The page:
Both love and arranged marriage have their own merits and demerits. The arranged marriage scenario is simply an illustration for a prevalent decision making process in our lives—be it the kind of education we should have to the kind of person we should marry. This certainly doesn’t imply that families should not have a say in our decisions. Families have best intentions and our best interest in their heart (unless of course the family is dysfunctional. Or watches too many Sitcoms) and are often an asset in crucial decision making processes. But ultimately, it is our life. We should have a say. A choice. And it should be recognized as a virtue. Not vice. This is a gender neutral aspect of this idea. Because believe it or not, familial and societal pressure are actually a huge issue for men too. Maybe not as huge as women. But still huge. And considering that the idea of choice is all encompassing, it has to address everyone.
Coming back to the point of feminism and women, amidst the hue and cry about any and everything concerning women empowerment, the subtle aspects often get left behind. The aspects that play out in perfectly well meaning, educated, loving families. Just because they are still stuck with an image of a ‘good girl’ that was hard to digest even in the 60s. The one that says a ‘good girl’ knows her house chores, keeps everyone in the family happy, is always prim, proper, appropriate and of course, is supremely obedient.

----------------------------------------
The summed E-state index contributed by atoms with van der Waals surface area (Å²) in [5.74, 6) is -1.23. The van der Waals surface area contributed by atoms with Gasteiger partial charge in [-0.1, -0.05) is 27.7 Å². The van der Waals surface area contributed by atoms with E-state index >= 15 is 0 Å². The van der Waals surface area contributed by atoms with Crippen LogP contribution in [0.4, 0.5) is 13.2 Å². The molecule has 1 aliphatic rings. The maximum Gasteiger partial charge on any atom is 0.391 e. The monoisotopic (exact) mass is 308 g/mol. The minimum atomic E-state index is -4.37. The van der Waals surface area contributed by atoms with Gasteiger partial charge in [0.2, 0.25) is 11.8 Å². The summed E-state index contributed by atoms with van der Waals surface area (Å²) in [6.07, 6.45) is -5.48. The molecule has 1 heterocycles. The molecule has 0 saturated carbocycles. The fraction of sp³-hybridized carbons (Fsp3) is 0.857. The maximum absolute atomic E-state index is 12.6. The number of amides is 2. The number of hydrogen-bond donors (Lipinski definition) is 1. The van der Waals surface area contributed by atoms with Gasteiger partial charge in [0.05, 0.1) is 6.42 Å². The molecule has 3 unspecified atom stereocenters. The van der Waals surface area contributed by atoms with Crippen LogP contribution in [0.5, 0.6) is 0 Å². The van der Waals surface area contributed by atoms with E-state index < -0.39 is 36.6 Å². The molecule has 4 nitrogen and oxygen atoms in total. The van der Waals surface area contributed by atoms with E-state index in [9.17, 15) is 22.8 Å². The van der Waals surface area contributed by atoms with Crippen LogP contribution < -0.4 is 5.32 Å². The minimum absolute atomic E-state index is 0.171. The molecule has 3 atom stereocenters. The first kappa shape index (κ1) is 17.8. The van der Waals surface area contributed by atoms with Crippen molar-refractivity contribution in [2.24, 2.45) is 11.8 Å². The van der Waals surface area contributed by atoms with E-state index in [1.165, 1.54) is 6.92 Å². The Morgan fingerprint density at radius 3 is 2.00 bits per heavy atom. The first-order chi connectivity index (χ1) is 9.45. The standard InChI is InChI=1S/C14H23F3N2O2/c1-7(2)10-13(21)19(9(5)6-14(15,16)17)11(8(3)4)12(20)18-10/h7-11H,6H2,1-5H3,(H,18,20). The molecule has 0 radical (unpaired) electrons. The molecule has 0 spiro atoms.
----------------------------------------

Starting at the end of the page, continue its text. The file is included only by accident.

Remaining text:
There goes my gag reflex again.
Not saying that those qualities are not desirable. Maybe they are. Maybe they are not. It is a matter of individual choice. And that is the whole point. I don’t mind being the ‘good girl’. I would just like to have a choice about whether I want to or not. Besides, who said I could not be all of the above and still not have aspects that are wild, improper, unconventional…disobedient.
Because hell we are educated. We are independent. Quite a lot of us are holding out pretty fine in what they call ‘a man’s world’. The last thing you should want us to be is to be prototypes. Of a model that had gone obsolete the year it was created. Just because you think it is appropriate. Safe.
Who is to say that simply because we do not fit in a set of prototypes, we will not be able to accomplish what ‘good girls’ traditionally do? What exactly makes everyone out there presume that just because we break stereotypes, we will not be able to build great families, great societies and everything else that we think needs to be done?
Besides, even if we don’t fulfill our traditional roles, we will at least be leading happy and productive lives—lives that may prove far more valuable to the society than our hankered, subdued, tied down versions ever could be.
The bottom-line, however, is simple. And it is not about the society or its beliefs. It is far more intimate. It is about family. Families that glorify ‘not saying no’ as a desirable virtue for the female members. Families that don’t think being strong and smart is a worthwhile aspiration for their women.
The only answer to a regressive society is a non-regressive family. The family that can teach its women to fight and survive. To make it count. A society may not be open to change—but if families are, we will have a lot of ground covered. And have a lot of hope for the future.
Ultimately, if you preen at the idea of your obedient daughter submitting to your every command now; you better be prepared to preen when she quietly subjects herself to domestic violence, never saying a word. Or when she bears with ill-treatment and molestation without ever standing up for herself.
Because it was you who taught her never to raise a voice. Because it was you who taught her that standing up against what is wrong is unacceptable. Because it was you who taught her that staying silent is her only resort.
Because it was you who taught her that ‘saying no’ is a bad thing.